A McKinsey boondoggle  

Federal Auditor General Karen Hogan uncovered another disturbing government boondoggle involving McKinsey & Company, an international consulting firm that was once headed up by PM Trudeau’s friend Dominic Barton – that is until Barton was named Canada’s ambassador to China. 

Hogan’s office looked at all of the contracts awarded to McKinsey by federal departments, agencies and Crown corporations between 2011 and February 2023. Her report “found frequent disregard for procurement policies and guidance and risk to value for money across the contracts awarded to McKinsey & Company both by departments and agencies and by Crown corporations.”

Almost three of four (71 per cent) of the 97 contracts were sole sourced, awarded without an open competition. Nine out of 10 departments and agencies, and eight out of 10 Crown corporations failed to properly follow their own procurement policies when managing McKinsey’s work.  

Of the $209 million in contracts that were awarded to McKinsey, the auditor general says that $200 million was spent, even though, with a majority of the contracts, the value for dollar could not be determined. Of 33 contracts sampled for compliance, Hogan’s office found 19 where the government could not demonstrate the contracts delivered value for money spent.

Hogan found that prior to 2015, McKinsey’s government contracts totaled less than $3 million annually. With the election of the Trudeau government that total increased significantly; in the year 2021-22, McKinsey made more than $55 million in federal contracts. 

Routine Foul Play  

Auditor General Karen Hogan released another report on Tuesday that looked into spending by Sustainable Development Technology Canada, a $1 billion agency created to dole out subsidies for green ventures. This agency captured headlines last year when it was revealed that the chair and known Liberal-donor Annettee Verschuren gave her own company a $217,000 grant. Hogan found that the agency had paid out $856 million in subsidies and it violated conflict of interest guidelines 90 times providing tens of millions of dollars to companies with ties to its own directors and managers. There have also been 10 projects awarded $59 million which were not eligible for the environmental grants. (Note that when the Hogan report was made public, the government immediately cancelled the agency.)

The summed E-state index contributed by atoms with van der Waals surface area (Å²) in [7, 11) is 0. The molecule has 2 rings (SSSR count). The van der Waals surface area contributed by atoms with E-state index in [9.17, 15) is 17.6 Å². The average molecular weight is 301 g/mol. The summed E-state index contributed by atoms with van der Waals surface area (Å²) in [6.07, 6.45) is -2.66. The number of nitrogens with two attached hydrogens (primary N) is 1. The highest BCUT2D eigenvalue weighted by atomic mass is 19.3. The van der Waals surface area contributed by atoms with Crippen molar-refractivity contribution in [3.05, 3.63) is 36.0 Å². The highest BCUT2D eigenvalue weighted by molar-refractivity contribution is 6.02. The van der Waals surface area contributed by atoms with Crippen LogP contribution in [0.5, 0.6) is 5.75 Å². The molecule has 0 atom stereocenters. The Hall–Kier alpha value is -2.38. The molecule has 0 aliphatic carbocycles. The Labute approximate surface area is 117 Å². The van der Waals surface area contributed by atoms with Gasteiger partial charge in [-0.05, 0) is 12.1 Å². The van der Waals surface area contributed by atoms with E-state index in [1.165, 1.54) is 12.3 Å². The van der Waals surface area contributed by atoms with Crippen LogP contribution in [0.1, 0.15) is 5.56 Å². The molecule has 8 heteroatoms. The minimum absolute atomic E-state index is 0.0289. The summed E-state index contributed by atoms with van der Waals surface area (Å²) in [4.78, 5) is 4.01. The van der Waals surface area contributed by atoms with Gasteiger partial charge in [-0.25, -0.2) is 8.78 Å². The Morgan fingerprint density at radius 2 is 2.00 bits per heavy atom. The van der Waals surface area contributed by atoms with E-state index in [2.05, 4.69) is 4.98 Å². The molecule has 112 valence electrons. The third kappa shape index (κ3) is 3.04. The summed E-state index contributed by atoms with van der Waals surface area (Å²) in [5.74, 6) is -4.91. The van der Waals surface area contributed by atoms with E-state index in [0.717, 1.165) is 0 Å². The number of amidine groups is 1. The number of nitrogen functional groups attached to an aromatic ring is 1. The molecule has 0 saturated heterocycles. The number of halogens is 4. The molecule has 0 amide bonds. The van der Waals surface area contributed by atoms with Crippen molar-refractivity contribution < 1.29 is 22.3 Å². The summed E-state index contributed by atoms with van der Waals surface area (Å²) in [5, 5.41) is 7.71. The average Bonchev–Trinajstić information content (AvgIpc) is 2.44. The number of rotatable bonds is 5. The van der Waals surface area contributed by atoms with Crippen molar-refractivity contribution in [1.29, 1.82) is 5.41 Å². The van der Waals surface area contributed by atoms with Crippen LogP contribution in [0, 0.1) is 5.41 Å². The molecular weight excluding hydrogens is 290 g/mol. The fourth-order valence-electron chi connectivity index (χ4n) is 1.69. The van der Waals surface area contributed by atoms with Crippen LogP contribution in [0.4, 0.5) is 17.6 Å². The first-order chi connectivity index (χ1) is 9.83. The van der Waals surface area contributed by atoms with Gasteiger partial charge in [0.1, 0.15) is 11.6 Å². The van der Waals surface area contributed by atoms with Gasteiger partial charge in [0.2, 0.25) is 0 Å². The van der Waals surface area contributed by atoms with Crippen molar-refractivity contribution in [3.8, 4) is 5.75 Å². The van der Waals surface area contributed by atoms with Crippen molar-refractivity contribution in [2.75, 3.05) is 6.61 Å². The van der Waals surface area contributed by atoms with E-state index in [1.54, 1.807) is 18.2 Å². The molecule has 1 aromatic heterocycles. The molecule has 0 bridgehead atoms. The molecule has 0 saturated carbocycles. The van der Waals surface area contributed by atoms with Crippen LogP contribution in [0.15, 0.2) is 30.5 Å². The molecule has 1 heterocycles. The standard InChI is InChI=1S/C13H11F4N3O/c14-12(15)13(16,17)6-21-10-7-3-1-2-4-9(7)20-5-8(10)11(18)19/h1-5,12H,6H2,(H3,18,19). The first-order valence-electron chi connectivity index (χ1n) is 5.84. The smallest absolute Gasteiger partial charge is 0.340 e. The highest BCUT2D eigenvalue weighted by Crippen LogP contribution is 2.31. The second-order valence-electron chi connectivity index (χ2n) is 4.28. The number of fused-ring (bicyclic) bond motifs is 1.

Another politically embarrassing story broke this week at the MPs ethics committee, when employment minister Randy Boissonnault had difficulty explaining his involvement with his consultancy company of which he retains a 50 per cent stake. Boissonnault told MPs though he still receives payment – trailer fees – on contracts he managed prior to his election, since he became minister he has not been involved in the operations of Global Health Imports. The issue with the minister’s story is the text communications that has surfaced in which Boissonnault was mentioned to be counselling former co-worker in September 2022, when he was in office, in cabinet. The minister denies any wrong-doing and went as far as to state the “Randy” in the text messages was not referring to him. 

And there was so much more this week, ironically ending with Trudeau standing on the beaches of Normandy waxing on about defending democracy against “demagoguery, misinformation, disinformation, foreign interference.” Great irony indeed.  

Longtime Ottawa observers, those in media and government affairs, marvel at the Trudeau government’s ability to carry on in the face of multiple scandals and flagrant breaches of public trust. In any other democracy in the world one of these scandals would rock a government and perhaps drive it from office. Yet, with the steadfast support of the NDP, the Trudeau Liberals endure – unchecked to dump on Canadians yet another week of rot.